By Charles A. Coulombe, 250 pages.
Coulombe has done a great service to the Church in unearthing a long-forgotten moment in nineteenth-century Church history, when powerful political and military forces were uniting to upend the old civilization, which had centred around Christianity and to a lesser extent the papacy.
The Zouaves, named after a north African berber tribe that had fought for the French in Algeria in the 1830s, came together in 1860 under French Major Lamorcière to defend the papacy against Italian nationalists determined to steal the papal lands away from the Vatican.
Men from all classes and Western counties, including the U.S., Canada, Ireland, Belgium, Germany, Spain, Holland, Poland, Britain, and above all France, streamed to Rome to fight the good fight. They saw the pope as the centre of freedom and civilization, much as Polish Catholics would in their long struggle against communism in the 1970s and 80s.
Coulombe brings these men alive by offering simple portraits of many, often citing correspondence to capture their feelings and the level of their devotion to the papacy and to Christ. Many became priests after their Zouave experience.
“When enough English-speaking men had joined the unit, they formed a billiards club. Although Julian entered fully into the unit's social life and was zealous in his military training, he was renowned for his piety – which, in that company, was not looked down upon. A frequent guest at the English College ... Julian attended Mass every day, the rosary each night, and confession weekly.”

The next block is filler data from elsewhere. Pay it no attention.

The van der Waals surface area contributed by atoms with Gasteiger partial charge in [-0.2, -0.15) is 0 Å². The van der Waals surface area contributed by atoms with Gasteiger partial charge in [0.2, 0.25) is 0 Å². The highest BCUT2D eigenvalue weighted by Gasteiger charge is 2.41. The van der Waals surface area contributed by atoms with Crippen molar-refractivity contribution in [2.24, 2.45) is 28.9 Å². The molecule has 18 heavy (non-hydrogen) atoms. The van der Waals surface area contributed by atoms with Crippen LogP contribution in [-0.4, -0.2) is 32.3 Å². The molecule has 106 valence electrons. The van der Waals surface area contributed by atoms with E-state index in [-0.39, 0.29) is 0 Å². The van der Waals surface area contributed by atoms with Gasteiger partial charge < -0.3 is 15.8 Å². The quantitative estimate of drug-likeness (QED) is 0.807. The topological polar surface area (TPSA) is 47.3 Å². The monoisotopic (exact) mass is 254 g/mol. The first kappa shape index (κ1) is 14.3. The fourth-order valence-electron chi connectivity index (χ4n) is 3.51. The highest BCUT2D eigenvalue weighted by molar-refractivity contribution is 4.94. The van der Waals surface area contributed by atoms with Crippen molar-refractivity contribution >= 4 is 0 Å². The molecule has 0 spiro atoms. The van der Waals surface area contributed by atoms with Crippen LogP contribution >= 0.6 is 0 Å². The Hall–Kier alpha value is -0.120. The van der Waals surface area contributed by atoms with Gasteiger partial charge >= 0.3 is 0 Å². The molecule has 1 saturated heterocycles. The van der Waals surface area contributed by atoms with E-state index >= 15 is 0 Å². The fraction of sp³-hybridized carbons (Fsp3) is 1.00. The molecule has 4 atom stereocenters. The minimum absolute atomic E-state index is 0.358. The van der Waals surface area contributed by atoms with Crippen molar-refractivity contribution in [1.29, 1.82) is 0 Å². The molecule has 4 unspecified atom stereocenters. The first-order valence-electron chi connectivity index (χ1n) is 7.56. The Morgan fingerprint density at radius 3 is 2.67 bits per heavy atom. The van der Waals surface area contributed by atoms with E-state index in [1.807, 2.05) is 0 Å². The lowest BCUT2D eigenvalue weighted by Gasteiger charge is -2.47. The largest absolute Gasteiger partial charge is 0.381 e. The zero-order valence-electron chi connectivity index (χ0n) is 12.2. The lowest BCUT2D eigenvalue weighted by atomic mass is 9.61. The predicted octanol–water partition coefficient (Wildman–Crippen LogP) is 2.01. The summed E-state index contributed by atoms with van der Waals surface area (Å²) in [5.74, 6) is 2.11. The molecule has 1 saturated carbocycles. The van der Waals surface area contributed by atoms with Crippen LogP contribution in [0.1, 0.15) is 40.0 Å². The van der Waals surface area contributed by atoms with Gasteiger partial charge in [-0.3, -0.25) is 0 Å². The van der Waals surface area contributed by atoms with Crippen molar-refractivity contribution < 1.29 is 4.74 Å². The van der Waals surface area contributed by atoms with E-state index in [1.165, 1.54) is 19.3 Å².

Perhaps because of the depth of their beliefs, time and again the Zouaves would be outmanned and outgunned, yet inflict asymmetric damage on the enemy. Sometimes just a handful of Zouaves in a fortified position could hold off entire companies of Garibaldi's men or allies:
“The woods were secured and hundreds of Germans were taken prisoner. They were about to attack the village when the Prussians realized the very small size of the force with which they were contending and brought up three regiments from their reserve.”
In other words, the Zouaves were able to outfight the dreadful Prussians, even with hopeless odds.
The Zouaves were part of the great Catholic revival of the nineteenth-century, which included devotion to the Sacred Heart of Jesus. This revival included the construction of Basilique Sacré Coeur de Montmartre in Paris in 1873; the great bishop of Montreal, Ignace Bourget, who did so much to make Quebec a devoted Catholic province for another 100 years and who supported the 137 Zouave recruits from Quebec in 1868; Vatican I; and the papacy of Leo XIII and his energetic defense of Catholic theology.
Because of this Catholic energy, the Zouaves enjoyed a special mystique well into the twentieth century, and were often celebrated in France or Spain even though, “Except perhaps for Joubert's campaign against the slavers, all of the Zouaves' ventures ended in failure....Indeed, the philosophies of government and humanity that they fought against in peace and war are completely triumphant.”
The Zouaves' continued honor reflected a world ill-at-ease with the choices it had made.